Six out of ten workers in the UK say they are happy in their current roles, according to a new survey from recruitment firm Robert Half.
In its latest Job Satisfaction Index the company found that the majority of workers are actually satisfied with their jobs, and over half think it is unlikely they will change jobs at any point this year.
However, around a third of those currently in work say that they do plan to look for another job over the course of this year, which the study’s authors calculate could mean as many as 10 million workers looking to make a change. In London, this figure is even higher, with around half of respondents saying the same.
Perhaps this is why organisations are still concerned about retaining some of their very best employees. Robert Half says that in separate research, three-quarters of C-suite executives in Scotland alone are worried that they may lose their top performers.
It may not be surprising that dissatisfaction with pay levels is the top reason for changing jobs. But just 27 per cent said that this is their main concern. For 15 per cent it is a lack of opportunities for career progression at their current job, while a similar percentage are simply bored.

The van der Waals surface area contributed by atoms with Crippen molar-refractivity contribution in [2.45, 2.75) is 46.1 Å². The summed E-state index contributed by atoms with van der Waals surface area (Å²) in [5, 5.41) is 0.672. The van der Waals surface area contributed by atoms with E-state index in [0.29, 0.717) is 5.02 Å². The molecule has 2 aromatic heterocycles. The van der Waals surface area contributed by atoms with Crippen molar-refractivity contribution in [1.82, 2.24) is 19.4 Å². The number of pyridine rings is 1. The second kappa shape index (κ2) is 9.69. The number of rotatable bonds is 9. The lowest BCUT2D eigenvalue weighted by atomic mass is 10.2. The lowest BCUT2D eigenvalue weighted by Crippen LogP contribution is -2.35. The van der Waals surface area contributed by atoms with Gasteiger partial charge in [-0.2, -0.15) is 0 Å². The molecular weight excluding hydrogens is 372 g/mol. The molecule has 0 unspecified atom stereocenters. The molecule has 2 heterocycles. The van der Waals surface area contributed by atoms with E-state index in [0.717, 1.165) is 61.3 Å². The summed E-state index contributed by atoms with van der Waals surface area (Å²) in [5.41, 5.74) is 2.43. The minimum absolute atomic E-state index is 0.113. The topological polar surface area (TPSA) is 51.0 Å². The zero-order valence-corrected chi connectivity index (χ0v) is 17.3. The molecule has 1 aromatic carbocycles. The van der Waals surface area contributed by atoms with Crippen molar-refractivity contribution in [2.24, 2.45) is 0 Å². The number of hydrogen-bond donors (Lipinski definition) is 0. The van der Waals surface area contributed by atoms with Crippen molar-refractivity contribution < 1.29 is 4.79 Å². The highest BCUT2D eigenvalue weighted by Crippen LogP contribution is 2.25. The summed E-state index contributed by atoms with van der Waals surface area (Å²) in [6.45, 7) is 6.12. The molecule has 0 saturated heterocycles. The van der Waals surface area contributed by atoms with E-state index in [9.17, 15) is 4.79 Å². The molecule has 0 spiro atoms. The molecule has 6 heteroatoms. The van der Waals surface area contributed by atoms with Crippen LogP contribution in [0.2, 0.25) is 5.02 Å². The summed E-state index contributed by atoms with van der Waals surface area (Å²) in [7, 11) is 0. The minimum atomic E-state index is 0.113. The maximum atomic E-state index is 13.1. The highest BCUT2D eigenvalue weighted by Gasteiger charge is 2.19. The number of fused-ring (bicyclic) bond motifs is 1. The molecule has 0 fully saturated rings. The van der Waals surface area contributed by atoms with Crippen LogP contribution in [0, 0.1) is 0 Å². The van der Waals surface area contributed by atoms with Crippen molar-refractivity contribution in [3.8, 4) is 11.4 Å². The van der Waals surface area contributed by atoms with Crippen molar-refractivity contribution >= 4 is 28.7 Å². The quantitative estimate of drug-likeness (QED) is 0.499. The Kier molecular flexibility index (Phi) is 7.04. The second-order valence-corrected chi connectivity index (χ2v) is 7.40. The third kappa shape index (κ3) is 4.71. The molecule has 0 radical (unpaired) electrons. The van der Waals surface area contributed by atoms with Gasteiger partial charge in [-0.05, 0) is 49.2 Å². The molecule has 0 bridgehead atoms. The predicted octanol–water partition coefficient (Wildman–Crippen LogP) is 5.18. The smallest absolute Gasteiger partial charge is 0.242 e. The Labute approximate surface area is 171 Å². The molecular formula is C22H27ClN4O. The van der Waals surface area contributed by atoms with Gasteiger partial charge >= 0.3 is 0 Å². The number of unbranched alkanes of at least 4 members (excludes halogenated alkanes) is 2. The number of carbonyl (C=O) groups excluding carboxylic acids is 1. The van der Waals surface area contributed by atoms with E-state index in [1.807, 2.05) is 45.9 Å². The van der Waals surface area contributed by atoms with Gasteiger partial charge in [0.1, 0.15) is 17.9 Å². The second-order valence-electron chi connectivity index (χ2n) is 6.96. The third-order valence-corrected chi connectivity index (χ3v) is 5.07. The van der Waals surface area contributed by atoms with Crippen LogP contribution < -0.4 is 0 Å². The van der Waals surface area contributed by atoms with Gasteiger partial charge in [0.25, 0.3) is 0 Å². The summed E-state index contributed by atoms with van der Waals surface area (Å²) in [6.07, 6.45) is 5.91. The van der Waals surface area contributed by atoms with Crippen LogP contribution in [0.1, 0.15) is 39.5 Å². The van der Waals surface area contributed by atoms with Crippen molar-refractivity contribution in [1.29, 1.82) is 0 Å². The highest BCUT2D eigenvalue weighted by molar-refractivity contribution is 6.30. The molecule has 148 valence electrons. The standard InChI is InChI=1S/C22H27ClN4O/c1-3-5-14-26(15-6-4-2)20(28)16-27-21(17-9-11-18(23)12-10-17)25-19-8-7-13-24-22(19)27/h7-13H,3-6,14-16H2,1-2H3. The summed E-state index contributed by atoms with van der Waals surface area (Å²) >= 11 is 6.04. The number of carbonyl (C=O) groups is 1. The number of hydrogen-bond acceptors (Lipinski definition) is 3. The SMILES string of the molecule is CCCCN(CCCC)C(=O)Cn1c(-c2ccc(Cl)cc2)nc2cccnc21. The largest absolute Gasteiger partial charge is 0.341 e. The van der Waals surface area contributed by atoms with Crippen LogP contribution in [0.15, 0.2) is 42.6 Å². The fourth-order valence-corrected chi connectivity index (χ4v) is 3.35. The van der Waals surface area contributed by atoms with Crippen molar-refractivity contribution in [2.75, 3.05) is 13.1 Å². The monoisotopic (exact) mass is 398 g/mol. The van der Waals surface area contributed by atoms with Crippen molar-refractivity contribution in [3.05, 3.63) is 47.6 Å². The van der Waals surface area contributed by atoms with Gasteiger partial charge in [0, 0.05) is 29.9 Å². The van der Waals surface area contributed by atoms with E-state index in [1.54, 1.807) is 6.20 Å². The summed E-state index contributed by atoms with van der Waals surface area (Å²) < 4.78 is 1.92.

Though employers themselves seem to be a fairly small problem for these job-hunters – just nine per cent said they were leaving due to their managers or company leaders – 14 per cent also said that a lack of work-life balance was pushing them to look elsewhere.
“Leading organisations know that financial remuneration is only one factor affecting candidates’ decisions – work-life balance is another,” says Kris Flanagan, senior manager of Robert Half Scotland.
“Hiring temporary staff can help relieve workload pressure and ensure that employees do not suffer from workplace ‘burnout’, while still ensuring that critical initiatives remain on track.”
Younger workers are more likely to consider changing jobs than their older counterparts, with 46 per cent of those aged between 18 and 34 saying they intend to switch roles this year.
In contrast, that figure sank to 29 per cent among 35-54 year-olds. Among those who are more likely to be considering retirement aged 55 and over, the figure was substantially lower at just 14 per cent.